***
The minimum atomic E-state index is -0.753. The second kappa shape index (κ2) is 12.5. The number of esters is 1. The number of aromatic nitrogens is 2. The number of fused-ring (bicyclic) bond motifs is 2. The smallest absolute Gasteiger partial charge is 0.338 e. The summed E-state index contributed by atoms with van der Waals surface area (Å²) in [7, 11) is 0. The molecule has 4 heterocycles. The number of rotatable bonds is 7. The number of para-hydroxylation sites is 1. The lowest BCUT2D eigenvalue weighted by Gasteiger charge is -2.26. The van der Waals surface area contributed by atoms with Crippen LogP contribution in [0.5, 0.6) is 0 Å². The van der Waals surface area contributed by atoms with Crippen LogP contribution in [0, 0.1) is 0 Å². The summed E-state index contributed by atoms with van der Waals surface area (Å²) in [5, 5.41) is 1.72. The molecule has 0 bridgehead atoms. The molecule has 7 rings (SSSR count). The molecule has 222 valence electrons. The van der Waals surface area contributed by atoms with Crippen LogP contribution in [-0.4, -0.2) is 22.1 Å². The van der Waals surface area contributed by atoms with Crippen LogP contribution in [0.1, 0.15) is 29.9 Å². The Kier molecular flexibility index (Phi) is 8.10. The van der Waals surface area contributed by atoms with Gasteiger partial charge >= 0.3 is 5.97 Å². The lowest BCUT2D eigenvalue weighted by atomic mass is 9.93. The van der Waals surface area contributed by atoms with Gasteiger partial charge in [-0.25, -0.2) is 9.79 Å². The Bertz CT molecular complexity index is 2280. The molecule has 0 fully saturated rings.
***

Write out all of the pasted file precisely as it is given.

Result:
The minimum atomic E-state index is -0.753. The second kappa shape index (κ2) is 12.5. The number of esters is 1. The number of aromatic nitrogens is 2. The number of fused-ring (bicyclic) bond motifs is 2. The smallest absolute Gasteiger partial charge is 0.338 e. The summed E-state index contributed by atoms with van der Waals surface area (Å²) in [7, 11) is 0. The molecule has 4 heterocycles. The number of rotatable bonds is 7. The number of para-hydroxylation sites is 1. The lowest BCUT2D eigenvalue weighted by Gasteiger charge is -2.26. The van der Waals surface area contributed by atoms with Crippen LogP contribution in [0.5, 0.6) is 0 Å². The van der Waals surface area contributed by atoms with Crippen LogP contribution in [0, 0.1) is 0 Å². The summed E-state index contributed by atoms with van der Waals surface area (Å²) in [5, 5.41) is 1.72. The molecule has 0 bridgehead atoms. The molecule has 7 rings (SSSR count). The molecule has 222 valence electrons. The van der Waals surface area contributed by atoms with Crippen LogP contribution in [-0.4, -0.2) is 22.1 Å². The van der Waals surface area contributed by atoms with Crippen LogP contribution in [0.1, 0.15) is 29.9 Å². The Kier molecular flexibility index (Phi) is 8.10. The van der Waals surface area contributed by atoms with Gasteiger partial charge >= 0.3 is 5.97 Å². The lowest BCUT2D eigenvalue weighted by atomic mass is 9.93. The van der Waals surface area contributed by atoms with Gasteiger partial charge in [-0.25, -0.2) is 9.79 Å². The Bertz CT molecular complexity index is 2280. The molecule has 0 fully saturated rings.